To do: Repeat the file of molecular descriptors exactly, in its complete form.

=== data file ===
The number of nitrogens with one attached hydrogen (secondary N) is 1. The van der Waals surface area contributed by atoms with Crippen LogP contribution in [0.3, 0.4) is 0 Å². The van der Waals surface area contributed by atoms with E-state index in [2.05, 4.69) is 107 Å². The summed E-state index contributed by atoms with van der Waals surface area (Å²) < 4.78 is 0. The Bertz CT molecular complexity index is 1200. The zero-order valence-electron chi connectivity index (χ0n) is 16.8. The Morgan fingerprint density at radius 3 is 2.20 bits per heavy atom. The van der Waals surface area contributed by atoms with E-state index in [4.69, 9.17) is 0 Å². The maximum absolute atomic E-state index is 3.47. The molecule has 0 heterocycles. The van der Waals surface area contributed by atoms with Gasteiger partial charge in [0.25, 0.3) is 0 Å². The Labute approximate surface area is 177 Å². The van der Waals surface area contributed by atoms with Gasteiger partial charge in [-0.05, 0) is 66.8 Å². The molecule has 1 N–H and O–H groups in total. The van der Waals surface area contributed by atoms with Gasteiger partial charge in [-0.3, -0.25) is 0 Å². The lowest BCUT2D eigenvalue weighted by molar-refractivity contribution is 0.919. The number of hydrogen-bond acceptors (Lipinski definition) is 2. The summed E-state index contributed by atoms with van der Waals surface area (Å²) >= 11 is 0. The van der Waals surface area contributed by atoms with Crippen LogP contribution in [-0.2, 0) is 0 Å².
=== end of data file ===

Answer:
The number of nitrogens with one attached hydrogen (secondary N) is 1. The van der Waals surface area contributed by atoms with Crippen LogP contribution in [0.3, 0.4) is 0 Å². The van der Waals surface area contributed by atoms with E-state index in [2.05, 4.69) is 107 Å². The summed E-state index contributed by atoms with van der Waals surface area (Å²) < 4.78 is 0. The Bertz CT molecular complexity index is 1200. The zero-order valence-electron chi connectivity index (χ0n) is 16.8. The Morgan fingerprint density at radius 3 is 2.20 bits per heavy atom. The van der Waals surface area contributed by atoms with E-state index in [4.69, 9.17) is 0 Å². The maximum absolute atomic E-state index is 3.47. The molecule has 0 heterocycles. The van der Waals surface area contributed by atoms with Gasteiger partial charge in [0.25, 0.3) is 0 Å². The Labute approximate surface area is 177 Å². The van der Waals surface area contributed by atoms with Gasteiger partial charge in [-0.05, 0) is 66.8 Å². The molecule has 1 N–H and O–H groups in total. The van der Waals surface area contributed by atoms with Gasteiger partial charge in [-0.3, -0.25) is 0 Å². The lowest BCUT2D eigenvalue weighted by molar-refractivity contribution is 0.919. The number of hydrogen-bond acceptors (Lipinski definition) is 2. The summed E-state index contributed by atoms with van der Waals surface area (Å²) >= 11 is 0. The van der Waals surface area contributed by atoms with Crippen LogP contribution in [-0.2, 0) is 0 Å².